A recently published study, in the peer-reviewed journal, Behavioural Brain Research, does not establish whether less grey matter leads to more Facebook use or whether Facebook use decreases the amount of grey matter, but what is clear is that those who use Facebook addictively seem to have less.
Author of the study Christian Montag et al particularly focused on how social media use impacts the reward centres of the brain, the nucleus accumbens, which is stimulated when the brain recognises that we are engaged in a pleasurable activity such as eating delicious food or having sex. Montag told the PsyPost. “In short, the lower the gray matter volume in this area, the higher Facebook usage/frequency could be observed.”
These observations are perhaps not so surprising considering that social media/ apps are created to be addictively engaging. The typical adult of 45 and under uses four digital devices, and the average person in 2017 spends 90% more time their smartphone today than they did in 2013, that is a shocking rise in usage. Other studies have indicated that our IQ is lessened by 10 points by the existence of ringing phones and email notifications.
Jason Shiers – A Psychotherapist with www.recovery.org.uk says, ‘there are costs to the addictive use of technology, yes productivity is impacted but there is also a human cost which cannot be ignored, the process that fuels technology addiction is utilising the same reward centres of the brain as opioid addiction, this kind of process always has consequences for the individual and for those around them.’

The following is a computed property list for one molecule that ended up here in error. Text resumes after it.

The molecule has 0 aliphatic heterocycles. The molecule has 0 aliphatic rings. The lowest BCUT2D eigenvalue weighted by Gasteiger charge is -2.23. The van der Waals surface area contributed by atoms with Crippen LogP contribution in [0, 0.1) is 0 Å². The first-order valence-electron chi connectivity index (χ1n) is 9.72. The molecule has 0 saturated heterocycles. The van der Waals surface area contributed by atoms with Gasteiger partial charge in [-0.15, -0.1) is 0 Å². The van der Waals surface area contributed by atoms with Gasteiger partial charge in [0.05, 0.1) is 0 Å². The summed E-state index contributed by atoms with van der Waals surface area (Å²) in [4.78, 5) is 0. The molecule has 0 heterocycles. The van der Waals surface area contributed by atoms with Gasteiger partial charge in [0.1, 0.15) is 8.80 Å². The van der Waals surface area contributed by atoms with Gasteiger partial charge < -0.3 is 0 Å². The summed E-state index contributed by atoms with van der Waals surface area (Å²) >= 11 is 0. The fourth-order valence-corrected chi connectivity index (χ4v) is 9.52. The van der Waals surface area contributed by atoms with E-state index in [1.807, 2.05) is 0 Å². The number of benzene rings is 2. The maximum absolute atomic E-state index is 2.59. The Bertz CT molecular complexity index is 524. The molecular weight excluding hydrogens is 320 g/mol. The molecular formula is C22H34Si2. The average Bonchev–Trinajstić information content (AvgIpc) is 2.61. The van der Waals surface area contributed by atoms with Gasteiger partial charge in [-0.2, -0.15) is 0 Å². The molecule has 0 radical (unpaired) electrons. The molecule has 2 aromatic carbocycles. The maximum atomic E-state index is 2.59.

It would serve us well to mindful as well about how those platforms are being used by advertisers and those with a political agenda, we have all heard lot about fake news placed to impact the voting tendencies of the electorate.
Facebook is such a desirable place for advertisers is that Facebook analyses its users online and then both the news and the advertising is then tailored to groups of individuals based on their personal information, this practice of serving relevant advertising to readers is now an established norm in the advertising industry, we may feel that we are immune to it or at least have defences against it in our cynicism, but we are human and we are vulnerable to manipulation.
We should ask ourselves how those in power might be using that technology to consolidate the power they have, there has been a discussion around how the placement of fake news impacted the 2016 US election. Political campaigning has always been persuasive of course, but now that manipulation is targeted to those that it will impact most effectively, without those people knowing that that is what it is being done.
What Can We Do?
Even if we feel we do not wish to unplug entirely, be mindful that our brains are being hijacked to serve the agendas of others (political/commercial). If we are unable to moderate our smart phone use it will have a negative impact on our own lives and the lives of our loved ones, and particularly the mental health of our kids, much like any other addiction.